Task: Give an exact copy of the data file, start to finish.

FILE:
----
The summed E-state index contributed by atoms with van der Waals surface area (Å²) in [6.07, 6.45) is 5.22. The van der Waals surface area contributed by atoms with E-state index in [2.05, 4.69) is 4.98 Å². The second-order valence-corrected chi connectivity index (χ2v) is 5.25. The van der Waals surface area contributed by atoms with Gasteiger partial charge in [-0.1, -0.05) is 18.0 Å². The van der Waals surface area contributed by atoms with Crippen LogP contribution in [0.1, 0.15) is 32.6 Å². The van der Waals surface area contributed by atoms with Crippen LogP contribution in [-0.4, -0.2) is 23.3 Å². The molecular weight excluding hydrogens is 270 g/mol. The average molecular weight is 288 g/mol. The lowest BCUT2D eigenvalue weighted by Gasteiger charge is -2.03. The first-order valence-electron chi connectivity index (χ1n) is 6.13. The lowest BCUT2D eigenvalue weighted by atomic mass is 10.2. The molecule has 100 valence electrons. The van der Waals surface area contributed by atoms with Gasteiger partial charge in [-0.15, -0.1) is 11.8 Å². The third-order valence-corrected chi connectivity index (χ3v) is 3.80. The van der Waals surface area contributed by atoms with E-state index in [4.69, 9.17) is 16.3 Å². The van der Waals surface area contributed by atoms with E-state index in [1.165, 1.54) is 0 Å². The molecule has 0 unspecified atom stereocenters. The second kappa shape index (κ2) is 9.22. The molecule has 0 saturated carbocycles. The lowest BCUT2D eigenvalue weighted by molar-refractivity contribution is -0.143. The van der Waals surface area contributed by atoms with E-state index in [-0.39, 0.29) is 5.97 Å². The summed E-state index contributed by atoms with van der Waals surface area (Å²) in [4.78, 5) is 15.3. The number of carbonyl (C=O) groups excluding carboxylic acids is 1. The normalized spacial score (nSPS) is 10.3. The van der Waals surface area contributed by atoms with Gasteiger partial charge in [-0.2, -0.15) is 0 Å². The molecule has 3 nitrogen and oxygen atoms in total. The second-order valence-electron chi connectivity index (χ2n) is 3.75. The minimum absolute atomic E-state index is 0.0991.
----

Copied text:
The summed E-state index contributed by atoms with van der Waals surface area (Å²) in [6.07, 6.45) is 5.22. The van der Waals surface area contributed by atoms with E-state index in [2.05, 4.69) is 4.98 Å². The second-order valence-corrected chi connectivity index (χ2v) is 5.25. The van der Waals surface area contributed by atoms with Gasteiger partial charge in [-0.1, -0.05) is 18.0 Å². The van der Waals surface area contributed by atoms with Crippen LogP contribution in [0.1, 0.15) is 32.6 Å². The van der Waals surface area contributed by atoms with Crippen LogP contribution in [-0.4, -0.2) is 23.3 Å². The molecular weight excluding hydrogens is 270 g/mol. The average molecular weight is 288 g/mol. The lowest BCUT2D eigenvalue weighted by Gasteiger charge is -2.03. The first-order valence-electron chi connectivity index (χ1n) is 6.13. The lowest BCUT2D eigenvalue weighted by atomic mass is 10.2. The molecule has 100 valence electrons. The van der Waals surface area contributed by atoms with Gasteiger partial charge in [-0.15, -0.1) is 11.8 Å². The third-order valence-corrected chi connectivity index (χ3v) is 3.80. The van der Waals surface area contributed by atoms with E-state index in [4.69, 9.17) is 16.3 Å². The van der Waals surface area contributed by atoms with E-state index in [1.165, 1.54) is 0 Å². The molecule has 0 unspecified atom stereocenters. The second kappa shape index (κ2) is 9.22. The molecule has 0 saturated carbocycles. The lowest BCUT2D eigenvalue weighted by molar-refractivity contribution is -0.143. The van der Waals surface area contributed by atoms with E-state index in [-0.39, 0.29) is 5.97 Å². The summed E-state index contributed by atoms with van der Waals surface area (Å²) in [4.78, 5) is 15.3. The number of carbonyl (C=O) groups excluding carboxylic acids is 1. The normalized spacial score (nSPS) is 10.3. The van der Waals surface area contributed by atoms with Gasteiger partial charge in [-0.2, -0.15) is 0 Å². The molecule has 3 nitrogen and oxygen atoms in total. The second-order valence-electron chi connectivity index (χ2n) is 3.75. The minimum absolute atomic E-state index is 0.0991.